With a total surface of 31 square kilometres, the island of Poros is one of the smallest in the Saronic Gulf. It also happens to be one of the most visited, due to its close proximity to the port of Piraeus (31 nautical miles) and the Peloponnese (a mere 200 meters separate it from the shores of Argolida). Its natural port is popular with yachters all year round, but it’s village of around 3,000 inhabitants is probably the last place where one would expect to find a pair of French artists as permanent residents. Hortense Le Calvez and Mathieu Goussin are partners both in life and art, and together they founded Forlane 6 Studio in 2013. From Normandy and Brittany respectively, Mathieu and Hortense grew up close to the ocean, and decided to live a life dedicated to the water, sailing and nature.
Forlane 6 is the name of Mathieu and Hortense’s old sailing boat, built in 1973 and bought by Hortense’s father some 30 years ago. The artistic pair decided to renovate it and use it to sail around the Mediterranean and develop their creative practice around a nomadic maritime lifestyle. They spent a couple of years moving around several Mediterranean ports, before settling down in Poros in 2015. As Hortense explains, it was the perfect choice for them:
“Living here has been exquisite, not only because of the beauty of the area, but mainly because we didn’t feel just like tourists extending our stay. The local community was very welcoming and helpful. We do really enjoy the lifestyle and feel incredibly lucky to a part of this area”.
Ever since her student days in Amsterdam—another place where the watery element is very present—Hortense has always loved to work with water, but not in a visual or symbolic way. She wanted to explore how buoyancy and other properties of being submerged in water affect materials and forms, and for that she started submerging sculptures and structures in the sea. Her background in scuba diving helped a lot, since she could use all the necessary equipment required to work underwater. When placed underwater, a sculpture can be experienced from all sides, since the viewer can swim over it, or even through it. An installation Hortense and Mathieu built last summer at Vlychos beach in Hydra depicted a village that was in a way disintegrating, and a local scuba-diving school was using it to do underwater art tours; local holiday-makers could also swim to the installation from the beach and explore its secrets.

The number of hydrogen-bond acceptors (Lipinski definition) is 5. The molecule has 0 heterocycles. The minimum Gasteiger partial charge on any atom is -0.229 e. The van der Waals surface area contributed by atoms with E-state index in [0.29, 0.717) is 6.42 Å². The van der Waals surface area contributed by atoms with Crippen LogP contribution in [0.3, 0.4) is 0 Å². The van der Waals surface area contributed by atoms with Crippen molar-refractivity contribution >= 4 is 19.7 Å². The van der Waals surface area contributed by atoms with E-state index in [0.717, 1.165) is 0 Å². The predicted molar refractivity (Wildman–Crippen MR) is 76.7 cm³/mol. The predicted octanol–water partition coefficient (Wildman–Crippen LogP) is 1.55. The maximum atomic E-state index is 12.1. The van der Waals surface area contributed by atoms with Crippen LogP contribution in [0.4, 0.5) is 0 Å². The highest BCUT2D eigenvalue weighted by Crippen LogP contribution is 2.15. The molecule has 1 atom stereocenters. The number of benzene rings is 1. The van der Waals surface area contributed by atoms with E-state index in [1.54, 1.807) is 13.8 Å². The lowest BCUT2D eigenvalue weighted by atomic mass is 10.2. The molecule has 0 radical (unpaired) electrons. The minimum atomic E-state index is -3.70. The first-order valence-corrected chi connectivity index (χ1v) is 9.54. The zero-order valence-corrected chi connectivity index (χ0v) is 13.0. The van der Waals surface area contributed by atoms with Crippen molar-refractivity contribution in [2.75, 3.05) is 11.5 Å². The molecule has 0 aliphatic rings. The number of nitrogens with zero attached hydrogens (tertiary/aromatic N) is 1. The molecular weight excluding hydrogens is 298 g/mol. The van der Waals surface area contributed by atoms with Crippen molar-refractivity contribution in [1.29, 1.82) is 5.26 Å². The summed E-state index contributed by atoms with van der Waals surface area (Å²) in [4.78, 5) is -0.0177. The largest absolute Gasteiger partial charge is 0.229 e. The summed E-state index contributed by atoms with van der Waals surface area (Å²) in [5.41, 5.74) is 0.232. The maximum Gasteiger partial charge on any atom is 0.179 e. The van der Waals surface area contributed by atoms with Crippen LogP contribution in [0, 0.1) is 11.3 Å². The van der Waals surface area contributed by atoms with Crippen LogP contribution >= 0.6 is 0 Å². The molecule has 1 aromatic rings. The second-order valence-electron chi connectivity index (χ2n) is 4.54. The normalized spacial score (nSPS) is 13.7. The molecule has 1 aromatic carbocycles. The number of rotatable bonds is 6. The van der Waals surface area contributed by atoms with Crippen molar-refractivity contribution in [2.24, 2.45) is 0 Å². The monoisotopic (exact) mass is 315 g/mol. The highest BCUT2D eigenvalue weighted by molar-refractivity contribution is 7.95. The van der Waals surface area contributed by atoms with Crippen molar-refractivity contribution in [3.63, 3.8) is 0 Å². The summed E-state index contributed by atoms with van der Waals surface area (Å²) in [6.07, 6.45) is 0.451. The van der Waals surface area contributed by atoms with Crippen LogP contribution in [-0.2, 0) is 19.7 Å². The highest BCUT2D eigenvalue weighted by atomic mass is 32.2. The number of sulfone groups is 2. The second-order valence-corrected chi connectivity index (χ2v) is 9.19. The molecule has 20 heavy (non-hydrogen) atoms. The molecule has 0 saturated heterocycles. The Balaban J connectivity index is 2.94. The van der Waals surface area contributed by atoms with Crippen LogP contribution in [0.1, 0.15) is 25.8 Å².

Hortense and Mathieu’s work also relates to environmental issues, and the way humans are causing irreversible damage to the planet and the oceans. Through their work, the two artists seek to create a more emotional connection with the sea, and bring people closer to the underwater world—a realm that is often overlooked or simply ignored by most people, and especially its importance to the climate and natural balance of our planet. For summer 2017, Hortense and Mathieu are working on a new installation on Hydra, in collaboration with the diving school of Yiannis Kitsos, which will explore issues of seed migration and how some plants arrive to distant islands by floating in the sea. An example of this phenomenon is how palm trees migrate across the ocean, and for this reason the installation at Hydra will look like a submerged palm tree, gently swaying in the current. If you’re visiting the Greek Riviera this July, make sure you take a dive at Vlychos beach to experience Hortense and Mathieu’s new creation from up close.
Forlane 6 Studio
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